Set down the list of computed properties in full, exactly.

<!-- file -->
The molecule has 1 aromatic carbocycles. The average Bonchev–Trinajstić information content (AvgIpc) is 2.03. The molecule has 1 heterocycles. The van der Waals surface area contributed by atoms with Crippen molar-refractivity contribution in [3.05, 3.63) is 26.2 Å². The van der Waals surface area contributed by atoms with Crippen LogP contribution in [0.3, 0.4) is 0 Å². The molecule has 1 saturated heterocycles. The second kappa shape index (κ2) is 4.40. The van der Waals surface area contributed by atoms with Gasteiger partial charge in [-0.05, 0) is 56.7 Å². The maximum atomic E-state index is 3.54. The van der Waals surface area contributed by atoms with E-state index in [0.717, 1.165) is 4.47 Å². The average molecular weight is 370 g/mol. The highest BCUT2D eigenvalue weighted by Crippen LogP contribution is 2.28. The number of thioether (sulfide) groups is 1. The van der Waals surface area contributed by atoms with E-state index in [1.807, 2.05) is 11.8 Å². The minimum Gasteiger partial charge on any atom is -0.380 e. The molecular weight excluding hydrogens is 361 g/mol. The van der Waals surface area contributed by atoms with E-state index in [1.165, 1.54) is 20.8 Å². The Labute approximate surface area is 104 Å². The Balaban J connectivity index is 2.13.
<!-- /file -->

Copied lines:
The molecule has 1 aromatic carbocycles. The average Bonchev–Trinajstić information content (AvgIpc) is 2.03. The molecule has 1 heterocycles. The van der Waals surface area contributed by atoms with Crippen molar-refractivity contribution in [3.05, 3.63) is 26.2 Å². The van der Waals surface area contributed by atoms with Crippen LogP contribution in [0.3, 0.4) is 0 Å². The molecule has 1 saturated heterocycles. The second kappa shape index (κ2) is 4.40. The van der Waals surface area contributed by atoms with Gasteiger partial charge in [-0.05, 0) is 56.7 Å². The maximum atomic E-state index is 3.54. The van der Waals surface area contributed by atoms with E-state index in [0.717, 1.165) is 4.47 Å². The average molecular weight is 370 g/mol. The highest BCUT2D eigenvalue weighted by Crippen LogP contribution is 2.28. The number of thioether (sulfide) groups is 1. The van der Waals surface area contributed by atoms with E-state index in [1.807, 2.05) is 11.8 Å². The minimum Gasteiger partial charge on any atom is -0.380 e. The molecular weight excluding hydrogens is 361 g/mol. The van der Waals surface area contributed by atoms with E-state index in [1.165, 1.54) is 20.8 Å². The Labute approximate surface area is 104 Å². The Balaban J connectivity index is 2.13.